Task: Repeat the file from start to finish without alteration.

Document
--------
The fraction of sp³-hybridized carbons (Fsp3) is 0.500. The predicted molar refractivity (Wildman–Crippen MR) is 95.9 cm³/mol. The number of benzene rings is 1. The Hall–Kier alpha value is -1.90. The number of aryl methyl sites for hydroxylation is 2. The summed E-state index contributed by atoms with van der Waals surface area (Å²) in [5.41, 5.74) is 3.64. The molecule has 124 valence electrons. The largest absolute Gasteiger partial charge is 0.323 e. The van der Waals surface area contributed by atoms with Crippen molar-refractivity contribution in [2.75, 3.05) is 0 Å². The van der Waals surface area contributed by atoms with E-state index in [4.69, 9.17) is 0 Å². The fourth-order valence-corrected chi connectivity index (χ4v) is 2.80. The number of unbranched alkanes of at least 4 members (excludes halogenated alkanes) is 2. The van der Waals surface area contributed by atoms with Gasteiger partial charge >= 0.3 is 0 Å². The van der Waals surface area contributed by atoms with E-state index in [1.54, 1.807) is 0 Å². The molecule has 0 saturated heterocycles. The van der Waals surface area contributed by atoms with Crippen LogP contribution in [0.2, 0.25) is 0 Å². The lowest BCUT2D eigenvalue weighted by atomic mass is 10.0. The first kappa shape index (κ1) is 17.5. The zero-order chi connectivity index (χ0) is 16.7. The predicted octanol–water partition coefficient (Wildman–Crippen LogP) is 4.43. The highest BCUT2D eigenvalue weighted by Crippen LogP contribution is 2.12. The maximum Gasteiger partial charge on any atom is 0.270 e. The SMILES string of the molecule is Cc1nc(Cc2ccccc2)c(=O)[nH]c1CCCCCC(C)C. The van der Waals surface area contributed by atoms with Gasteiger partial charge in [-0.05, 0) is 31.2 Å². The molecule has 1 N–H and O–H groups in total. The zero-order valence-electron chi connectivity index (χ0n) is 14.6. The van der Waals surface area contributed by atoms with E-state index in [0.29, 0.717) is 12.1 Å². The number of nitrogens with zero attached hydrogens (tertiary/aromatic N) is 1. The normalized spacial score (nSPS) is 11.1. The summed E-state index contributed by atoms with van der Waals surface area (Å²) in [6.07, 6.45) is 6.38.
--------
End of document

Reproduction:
The fraction of sp³-hybridized carbons (Fsp3) is 0.500. The predicted molar refractivity (Wildman–Crippen MR) is 95.9 cm³/mol. The number of benzene rings is 1. The Hall–Kier alpha value is -1.90. The number of aryl methyl sites for hydroxylation is 2. The summed E-state index contributed by atoms with van der Waals surface area (Å²) in [5.41, 5.74) is 3.64. The molecule has 124 valence electrons. The largest absolute Gasteiger partial charge is 0.323 e. The van der Waals surface area contributed by atoms with Crippen molar-refractivity contribution in [2.75, 3.05) is 0 Å². The van der Waals surface area contributed by atoms with E-state index in [4.69, 9.17) is 0 Å². The fourth-order valence-corrected chi connectivity index (χ4v) is 2.80. The number of unbranched alkanes of at least 4 members (excludes halogenated alkanes) is 2. The van der Waals surface area contributed by atoms with Gasteiger partial charge >= 0.3 is 0 Å². The van der Waals surface area contributed by atoms with E-state index in [1.54, 1.807) is 0 Å². The molecule has 0 saturated heterocycles. The van der Waals surface area contributed by atoms with Crippen LogP contribution in [0.2, 0.25) is 0 Å². The lowest BCUT2D eigenvalue weighted by atomic mass is 10.0. The first kappa shape index (κ1) is 17.5. The zero-order chi connectivity index (χ0) is 16.7. The predicted octanol–water partition coefficient (Wildman–Crippen LogP) is 4.43. The highest BCUT2D eigenvalue weighted by Crippen LogP contribution is 2.12. The maximum Gasteiger partial charge on any atom is 0.270 e. The SMILES string of the molecule is Cc1nc(Cc2ccccc2)c(=O)[nH]c1CCCCCC(C)C. The van der Waals surface area contributed by atoms with Gasteiger partial charge in [-0.05, 0) is 31.2 Å². The molecule has 1 N–H and O–H groups in total. The zero-order valence-electron chi connectivity index (χ0n) is 14.6. The van der Waals surface area contributed by atoms with E-state index in [0.29, 0.717) is 12.1 Å². The number of nitrogens with zero attached hydrogens (tertiary/aromatic N) is 1. The normalized spacial score (nSPS) is 11.1. The summed E-state index contributed by atoms with van der Waals surface area (Å²) in [6.07, 6.45) is 6.38.